Saturday, November 27, 2010

BOOK REVIEW: How Starbucks Saved My Life: A Son of Privilege Learns to Live Like Everyone Else

Reviewed by Afrah Jamal / Author: Michael Gates Gill
Published in Daily Times / Saturday, November 27, 2010

Starbucks had more than coffee on the menu the day Michael walked in. A company that claims its mission is to “inspire and nurture the human spirit — one person, one cup and one neighbourhood at a time”, was about to offer him a choice of lifelines along with their standard latte. And the man who once hobnobbed with poets, writers and political bigwigs and jet-setted around the globe, happily ensconced in his armour of wealth and entitlement, was going to accept both.

It is not every day that a former creative director of J Walter Thompson (JWT) who has a Yale education and leads a charmed life steps down to take the place of a Starbucks barista only to find that it was actually a step up in life. As ludicrous as this sounds, How Starbucks Saved My Life insists on turning the classic rags to riches story on its head.

Michael is someone born with a silver spoon in his mouth (he is the son of New Yorker writer Brendan Gill), who discovers the secret to happiness only after he crosses over to the other side of the divide doing work that, according to him, would have appalled his entitled and arrogant self. Knocked off his comfortable perch at 53, he fell a long way down, losing balance upon re-entry.

This is the story of how a fallen star who lived for work and let his true priorities go astray found his bearings in a famous coffeehouse that offers its guests (there are no customers) a rich experience, and its partners (as every employee is called) a nurturing environment.

Starbucks, an international coffeehouse chain that welcomes all new partners with coffee sampling and coffee stories is the unexpected star that upstages the mighty JWT. JWT, which is the “largest advertising agency in the US and fourth biggest in the world” is the one in need of an image makeover before this saga ends.

Working as a barista might not be everyone’s cup of tea (or coffee), but it proved to be an ideal “pick me up” for one Michael Gates Gill. Michael, or Mike as he is now known, recounts his adventures, first as the king of advertising and later as a pawn in the service industry. He reminisces about the past when his cloak of invincibility was still intact and he seemed to have a firm grip on things, yet, upon closer examination, he notices that his supposedly picture perfect life was riven by fault lines. Pondering over his background that “put him on an upward escalator reserved for those few affluent, properly educated, well spoken, well dressed peers who would never stop ascending”, he acknowledges that he would never have left voluntarily. He uses the book to condemn not just the soulless corporate machine that evicted him after 25 years of loyal service but also his lifestyle choices responsible for driving a wedge between him and his priorities. After being escorted out of JWT, he recalls how missteps were greeted by a cheering squad, fear was the driving force and clients loved to see them trip up.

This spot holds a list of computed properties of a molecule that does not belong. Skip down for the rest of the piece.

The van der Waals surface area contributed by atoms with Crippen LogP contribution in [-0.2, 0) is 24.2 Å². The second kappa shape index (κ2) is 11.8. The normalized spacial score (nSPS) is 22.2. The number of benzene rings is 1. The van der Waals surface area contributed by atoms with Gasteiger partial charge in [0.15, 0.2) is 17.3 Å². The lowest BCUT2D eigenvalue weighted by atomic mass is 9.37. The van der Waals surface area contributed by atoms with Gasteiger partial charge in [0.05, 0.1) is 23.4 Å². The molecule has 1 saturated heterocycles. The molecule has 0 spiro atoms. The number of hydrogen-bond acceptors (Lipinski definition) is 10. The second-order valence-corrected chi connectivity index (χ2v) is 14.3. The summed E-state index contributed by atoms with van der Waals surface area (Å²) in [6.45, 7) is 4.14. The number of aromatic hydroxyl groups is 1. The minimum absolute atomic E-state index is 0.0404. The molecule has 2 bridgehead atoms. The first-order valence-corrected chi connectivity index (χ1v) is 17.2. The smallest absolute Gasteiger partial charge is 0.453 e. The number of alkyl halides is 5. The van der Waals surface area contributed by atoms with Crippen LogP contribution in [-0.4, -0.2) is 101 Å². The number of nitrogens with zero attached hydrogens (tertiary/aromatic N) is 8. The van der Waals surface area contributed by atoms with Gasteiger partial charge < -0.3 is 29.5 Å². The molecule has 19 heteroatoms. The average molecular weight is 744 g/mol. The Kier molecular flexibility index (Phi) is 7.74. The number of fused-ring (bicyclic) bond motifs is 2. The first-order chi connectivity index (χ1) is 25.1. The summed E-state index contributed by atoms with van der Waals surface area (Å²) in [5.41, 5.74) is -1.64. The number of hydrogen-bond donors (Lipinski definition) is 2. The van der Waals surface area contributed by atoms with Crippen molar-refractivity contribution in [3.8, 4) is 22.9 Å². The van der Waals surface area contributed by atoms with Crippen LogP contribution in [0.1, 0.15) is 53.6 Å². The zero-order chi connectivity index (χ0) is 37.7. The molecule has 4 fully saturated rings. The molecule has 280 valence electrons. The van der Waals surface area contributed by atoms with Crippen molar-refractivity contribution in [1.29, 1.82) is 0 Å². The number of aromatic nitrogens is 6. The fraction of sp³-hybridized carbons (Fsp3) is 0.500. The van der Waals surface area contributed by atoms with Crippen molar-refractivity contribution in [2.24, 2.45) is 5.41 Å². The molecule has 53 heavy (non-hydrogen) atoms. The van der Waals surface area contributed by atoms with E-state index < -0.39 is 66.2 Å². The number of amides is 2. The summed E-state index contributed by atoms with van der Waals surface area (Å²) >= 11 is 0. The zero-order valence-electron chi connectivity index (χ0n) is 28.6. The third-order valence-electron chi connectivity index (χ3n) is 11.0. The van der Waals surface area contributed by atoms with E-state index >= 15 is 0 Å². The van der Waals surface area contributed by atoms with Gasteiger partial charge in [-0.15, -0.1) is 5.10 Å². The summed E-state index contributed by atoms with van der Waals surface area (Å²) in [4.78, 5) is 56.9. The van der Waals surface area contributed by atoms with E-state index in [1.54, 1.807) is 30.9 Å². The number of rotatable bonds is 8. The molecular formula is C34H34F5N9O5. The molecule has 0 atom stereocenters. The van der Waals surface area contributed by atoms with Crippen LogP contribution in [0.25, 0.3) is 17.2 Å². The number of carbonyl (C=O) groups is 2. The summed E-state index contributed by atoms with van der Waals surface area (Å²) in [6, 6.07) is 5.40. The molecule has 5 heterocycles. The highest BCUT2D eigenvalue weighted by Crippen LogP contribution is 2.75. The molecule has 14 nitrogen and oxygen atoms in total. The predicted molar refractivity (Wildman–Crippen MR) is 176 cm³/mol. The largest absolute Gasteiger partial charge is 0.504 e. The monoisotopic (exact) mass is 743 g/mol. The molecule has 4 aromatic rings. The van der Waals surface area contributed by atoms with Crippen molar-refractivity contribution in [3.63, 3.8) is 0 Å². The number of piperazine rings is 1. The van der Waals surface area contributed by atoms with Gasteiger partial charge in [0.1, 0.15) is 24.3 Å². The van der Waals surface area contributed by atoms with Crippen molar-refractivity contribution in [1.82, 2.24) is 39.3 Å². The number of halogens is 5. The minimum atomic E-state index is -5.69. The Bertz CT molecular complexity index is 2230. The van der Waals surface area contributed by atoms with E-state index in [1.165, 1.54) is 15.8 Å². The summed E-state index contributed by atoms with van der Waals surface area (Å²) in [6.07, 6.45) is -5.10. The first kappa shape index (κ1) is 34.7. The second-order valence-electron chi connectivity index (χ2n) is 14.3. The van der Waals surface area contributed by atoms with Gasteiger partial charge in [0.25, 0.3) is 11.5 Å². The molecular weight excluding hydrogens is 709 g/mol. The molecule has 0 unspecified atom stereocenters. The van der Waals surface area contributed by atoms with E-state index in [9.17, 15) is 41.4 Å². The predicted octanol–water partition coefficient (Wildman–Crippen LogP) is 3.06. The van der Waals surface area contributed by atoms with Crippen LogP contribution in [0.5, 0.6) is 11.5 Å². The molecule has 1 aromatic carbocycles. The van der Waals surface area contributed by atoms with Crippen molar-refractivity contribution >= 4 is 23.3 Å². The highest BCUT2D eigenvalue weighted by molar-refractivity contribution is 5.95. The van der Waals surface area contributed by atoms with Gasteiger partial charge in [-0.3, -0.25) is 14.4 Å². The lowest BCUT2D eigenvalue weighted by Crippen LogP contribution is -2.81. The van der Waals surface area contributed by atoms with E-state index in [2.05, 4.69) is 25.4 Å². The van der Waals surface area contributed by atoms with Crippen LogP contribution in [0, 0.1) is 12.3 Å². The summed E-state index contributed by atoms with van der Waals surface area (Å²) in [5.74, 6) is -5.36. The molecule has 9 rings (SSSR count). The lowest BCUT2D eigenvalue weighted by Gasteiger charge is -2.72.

At Starbucks, on the other hand, he finds that “both partners and guests agreed that everyone deserved to be treated with respect and dignity”, which is a far cry from the Fortune 500 companies he had encountered that “spent lots of money and time writing and publishing high sounding mission statements and never practised the corporate gobbledygook that they preached.”

Mike observes that his superiors at Starbucks have no problem serving subordinates, “turning the traditional corporate hierarchy upside down”. He discovers benefits at every turn, working with people who never order but request and is pleasantly surprised when guests appear to show genuine concern about partners.

The writer happens to be the original Mad Man (reference to the AMC show Mad Men about an advertising agency on Madison Avenue set in the 1960s) and bears an uncanny resemblance to its lead character, Don Draper. He does not pretend to be an innocent bystander at JWT and, afterwards, mentions that as he moved past an old colleague, he was also “moving beyond other remnants of his past more arrogant self”. He admits to his own failings (as a family man) and pleads guilty to harbouring secret prejudices; this is not just an angry rant against a corporation that left him out in the cold.

Every now and then Mike takes a break from ripping apart JWT and entertains with vignettes from their vault. Through the book he can take down his old company without worrying about lawsuits and endorse Starbucks without being dismissed as a PR man. In 2011, Tom Hanks will don the green apron to play Mr Gill in the movie adaptation of How Starbucks Saved My Life.



Gotham; Pp 272

Saturday, November 6, 2010

BOOK REVIEW: Spycraft: The Secret History of the CIA's SpyTechs, from Communism to Al-Qaeda

Wallace, Robert (Author) and Melton, H. Keith (Author)